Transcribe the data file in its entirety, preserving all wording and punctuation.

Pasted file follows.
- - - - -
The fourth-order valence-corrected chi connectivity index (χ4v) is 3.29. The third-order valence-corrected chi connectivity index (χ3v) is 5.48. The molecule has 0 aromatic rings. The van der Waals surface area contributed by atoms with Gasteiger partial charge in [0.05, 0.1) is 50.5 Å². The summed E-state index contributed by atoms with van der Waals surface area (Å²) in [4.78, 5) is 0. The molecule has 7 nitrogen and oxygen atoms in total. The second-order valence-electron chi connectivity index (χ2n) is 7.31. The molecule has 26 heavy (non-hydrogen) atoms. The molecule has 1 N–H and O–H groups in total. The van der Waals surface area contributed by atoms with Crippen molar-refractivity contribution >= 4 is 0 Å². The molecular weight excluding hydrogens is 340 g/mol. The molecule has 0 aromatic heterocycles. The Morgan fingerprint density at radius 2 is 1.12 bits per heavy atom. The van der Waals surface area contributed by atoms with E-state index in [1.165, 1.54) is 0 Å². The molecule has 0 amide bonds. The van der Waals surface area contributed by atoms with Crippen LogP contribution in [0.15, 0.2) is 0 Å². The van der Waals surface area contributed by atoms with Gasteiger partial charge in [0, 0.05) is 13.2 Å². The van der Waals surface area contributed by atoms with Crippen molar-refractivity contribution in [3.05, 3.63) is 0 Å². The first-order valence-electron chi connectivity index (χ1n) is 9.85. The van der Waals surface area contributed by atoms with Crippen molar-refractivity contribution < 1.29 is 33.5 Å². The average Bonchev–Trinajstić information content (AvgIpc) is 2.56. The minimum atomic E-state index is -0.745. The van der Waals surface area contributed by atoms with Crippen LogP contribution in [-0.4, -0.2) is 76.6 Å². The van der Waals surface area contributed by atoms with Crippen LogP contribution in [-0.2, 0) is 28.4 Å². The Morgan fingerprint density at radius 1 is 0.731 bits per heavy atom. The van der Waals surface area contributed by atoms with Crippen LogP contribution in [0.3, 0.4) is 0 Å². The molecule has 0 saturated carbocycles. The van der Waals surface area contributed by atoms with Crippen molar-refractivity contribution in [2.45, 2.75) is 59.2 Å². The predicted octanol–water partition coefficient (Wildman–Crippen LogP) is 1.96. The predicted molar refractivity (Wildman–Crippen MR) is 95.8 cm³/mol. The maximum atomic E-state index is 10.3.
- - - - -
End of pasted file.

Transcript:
The fourth-order valence-corrected chi connectivity index (χ4v) is 3.29. The third-order valence-corrected chi connectivity index (χ3v) is 5.48. The molecule has 0 aromatic rings. The van der Waals surface area contributed by atoms with Gasteiger partial charge in [0.05, 0.1) is 50.5 Å². The summed E-state index contributed by atoms with van der Waals surface area (Å²) in [4.78, 5) is 0. The molecule has 7 nitrogen and oxygen atoms in total. The second-order valence-electron chi connectivity index (χ2n) is 7.31. The molecule has 26 heavy (non-hydrogen) atoms. The molecule has 1 N–H and O–H groups in total. The van der Waals surface area contributed by atoms with Crippen molar-refractivity contribution >= 4 is 0 Å². The molecular weight excluding hydrogens is 340 g/mol. The molecule has 0 aromatic heterocycles. The Morgan fingerprint density at radius 2 is 1.12 bits per heavy atom. The van der Waals surface area contributed by atoms with E-state index in [1.165, 1.54) is 0 Å². The molecule has 0 amide bonds. The van der Waals surface area contributed by atoms with Crippen LogP contribution in [0.15, 0.2) is 0 Å². The van der Waals surface area contributed by atoms with Gasteiger partial charge in [0, 0.05) is 13.2 Å². The van der Waals surface area contributed by atoms with Crippen molar-refractivity contribution in [3.05, 3.63) is 0 Å². The first-order valence-electron chi connectivity index (χ1n) is 9.85. The van der Waals surface area contributed by atoms with Crippen molar-refractivity contribution < 1.29 is 33.5 Å². The average Bonchev–Trinajstić information content (AvgIpc) is 2.56. The minimum atomic E-state index is -0.745. The van der Waals surface area contributed by atoms with Crippen LogP contribution in [-0.4, -0.2) is 76.6 Å². The van der Waals surface area contributed by atoms with Crippen LogP contribution in [-0.2, 0) is 28.4 Å². The Morgan fingerprint density at radius 1 is 0.731 bits per heavy atom. The van der Waals surface area contributed by atoms with Crippen LogP contribution in [0.3, 0.4) is 0 Å². The molecule has 0 saturated carbocycles. The van der Waals surface area contributed by atoms with Crippen molar-refractivity contribution in [2.45, 2.75) is 59.2 Å². The predicted octanol–water partition coefficient (Wildman–Crippen LogP) is 1.96. The predicted molar refractivity (Wildman–Crippen MR) is 95.8 cm³/mol. The maximum atomic E-state index is 10.3.